9. Rules Governing the Calendar and the Nicene Creed (BCP pp. 15-18, 358)I admit that it is inconvenient to schedule a worship service for Epiphany (January 6) when it falls on a Friday. Wouldn't it be easier to transfer that Principal Feast of the church to a Sunday morning, when more people are present? Can't we at least move it back to Wednesday, when we already have a weekday Eucharist scheduled? The answer, in short, is no. Some observances are transferrable, but others are not, and, alas, many clergy (especially bishops) think that they can do as they please, which undermines the common prayer and worship of our church. The rules for what can be transferred are complicated, but the rule governing the Nicene Creed is not: "On Sundays and other Major Feasts there follows, all standing...The Nicene Creed." The link between reciting this historic statement of our faith and the most important festivals of the church seems pretty clear to me, but a fair number of churches and clergy ignore this rule when it suits them.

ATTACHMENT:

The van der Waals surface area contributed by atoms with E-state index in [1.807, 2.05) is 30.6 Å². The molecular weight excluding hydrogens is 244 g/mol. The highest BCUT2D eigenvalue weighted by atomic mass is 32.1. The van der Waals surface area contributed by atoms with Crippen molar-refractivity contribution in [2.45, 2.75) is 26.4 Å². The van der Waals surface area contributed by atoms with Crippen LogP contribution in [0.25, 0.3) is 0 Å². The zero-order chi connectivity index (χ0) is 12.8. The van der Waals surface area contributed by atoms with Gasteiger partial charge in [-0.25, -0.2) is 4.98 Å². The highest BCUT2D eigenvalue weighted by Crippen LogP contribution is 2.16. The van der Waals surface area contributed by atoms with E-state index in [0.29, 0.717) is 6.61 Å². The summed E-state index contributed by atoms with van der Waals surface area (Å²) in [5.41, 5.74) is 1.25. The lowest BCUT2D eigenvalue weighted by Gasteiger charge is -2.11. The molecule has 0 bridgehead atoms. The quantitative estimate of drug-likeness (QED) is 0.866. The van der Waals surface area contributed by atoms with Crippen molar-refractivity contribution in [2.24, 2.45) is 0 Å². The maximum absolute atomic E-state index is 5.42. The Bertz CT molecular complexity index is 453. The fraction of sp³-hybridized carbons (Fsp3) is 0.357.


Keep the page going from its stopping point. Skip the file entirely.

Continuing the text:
8. Prayers of the People...Not the Clergy (BCP pp. 359, 383)Although there is no explicit proscription of clergy reading the Prayers of the People, the clear expectation is that someone from among the "People" will lead them. More than that, the rubrics beg us to compose our own form for those prayers, using the guidelines offered. The six forms that are provided "may be used," but the first and preferred option is for someone from the congregation to compose them on behalf of the people. Although I have heard of colleagues who use this approach, we have not even begun to consider it. Part of me wonders, however, whether the prayers would have more meaning to us if they were written by one of us and not merely recited from the book.